300-Word Sunday

On intellectual vagabonding, friendship, rationality, and more

Hello friends!

Vizi here.

Let's jump right in.

Here are 3 aphorisms to reflect on, 2 philosophical jokes, 1 heuristic, and 1 (bonus!) short essay.


3 Aphorisms


Progress: we’re destroying natural landscapes, cultural heritages, and historical monuments to build fantastic roads so we can drive faster than ever to go…nowhere.


Good friendships are bittersweet.

They need both kindness and honesty; both fun and pragmatism; both arguments and understanding.


Never worry about missing opportunities.

Worry about not being in a place that attracts opportunities.

If you're at the wrong bus station, every bus is the wrong bus.

H/T Sahil Lavingia

Art of the Week

An entertaining scene. Title: Peasant Kermis. Date: 1665. 

2 Philosophical Jokes


The educated fool: he uses statistics as a drunken man uses lamp-posts―for support rather than illumination.

H/T Andrew Lang


Physicists who only study physics happen to be clumsy physicists―as well as philosophers who only read philosophy happen to be foolish philosophers.

You can’t bring out the flavor of your mind if you don’t aim to establish relations with disciplines outside of your intellectual comfort one.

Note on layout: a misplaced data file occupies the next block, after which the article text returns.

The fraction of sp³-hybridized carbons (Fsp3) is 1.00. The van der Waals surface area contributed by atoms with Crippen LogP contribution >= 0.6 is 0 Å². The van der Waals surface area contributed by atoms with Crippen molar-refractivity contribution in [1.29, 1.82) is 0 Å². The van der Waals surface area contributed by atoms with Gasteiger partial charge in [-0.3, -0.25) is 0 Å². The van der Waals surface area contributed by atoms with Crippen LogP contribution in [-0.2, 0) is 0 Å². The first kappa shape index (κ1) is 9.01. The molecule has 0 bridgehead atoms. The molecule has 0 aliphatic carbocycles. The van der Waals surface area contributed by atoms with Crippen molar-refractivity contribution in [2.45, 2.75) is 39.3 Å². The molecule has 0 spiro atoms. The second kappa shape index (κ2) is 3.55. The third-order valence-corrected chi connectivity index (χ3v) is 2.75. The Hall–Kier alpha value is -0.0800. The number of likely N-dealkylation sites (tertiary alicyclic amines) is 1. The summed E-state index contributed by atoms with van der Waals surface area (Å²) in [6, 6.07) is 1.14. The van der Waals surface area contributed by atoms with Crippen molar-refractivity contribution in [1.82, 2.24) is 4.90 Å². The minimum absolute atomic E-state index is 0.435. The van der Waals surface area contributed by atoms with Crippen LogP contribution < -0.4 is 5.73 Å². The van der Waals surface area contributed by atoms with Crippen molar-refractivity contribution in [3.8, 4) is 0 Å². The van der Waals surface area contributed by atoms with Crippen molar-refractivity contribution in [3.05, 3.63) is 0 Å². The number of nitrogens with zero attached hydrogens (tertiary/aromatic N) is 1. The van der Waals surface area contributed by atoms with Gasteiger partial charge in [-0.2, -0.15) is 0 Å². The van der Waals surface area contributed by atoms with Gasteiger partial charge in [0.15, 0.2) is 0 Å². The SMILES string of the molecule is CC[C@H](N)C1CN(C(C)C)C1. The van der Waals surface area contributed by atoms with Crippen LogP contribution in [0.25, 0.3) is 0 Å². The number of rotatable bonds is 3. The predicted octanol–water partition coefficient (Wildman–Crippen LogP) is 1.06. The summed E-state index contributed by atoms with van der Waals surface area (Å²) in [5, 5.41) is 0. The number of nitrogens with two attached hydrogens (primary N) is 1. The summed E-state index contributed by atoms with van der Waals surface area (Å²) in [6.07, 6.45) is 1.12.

My friendly advice is that politicians should study biology; scientists should read poetry; lawyers should study morality; and economists should find another job.

1 Heuristic

When someone says: “My rational argument is…”―expect a completely emotional point.

The need to emphasize that your argument is rational may signal precisely that you're insecure about its logic. If it were so rational, there would be no need to underline that.

1 Essay

Dare to develop a vagabond intelligence.

The education system is yelling that we need specialists; but the real world is whispering that we need polymaths.

In 2002, Daniel Kahneman was awarded the Nobel Prize for Economics; although he’s a psychologist. The Wright brothers are credited with inventing, building, and flying the world's first successful airplane; but they were not aeronautical engineers. Stoicism was not founded by a scholar, but by a successful merchant, Zeno of Citium.

Innovators―while plenty of them are experts in a narrow field―have a rich intellectual toolbox. Their toolbox is filled with many mental models from different fields that help them solve problems specialists can’t address. They enjoy a helicopter view over various issues while also having the capacity to land anywhere―they can bring in freshness, reject consensus, and reveal blind spots.

To innovate, as Arthur Schopenhauer put it, “the task is not so much to see what nobody has yet seen, as to think what nobody has yet thought about that which everybody sees.”

Be a strategic rebel.

Feed your curiosity, yet don’t get in trouble.

Defy modernity, but do it with elegance and style.

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Until next week,

Vizi Andrei

Creator of The Sovereign Artist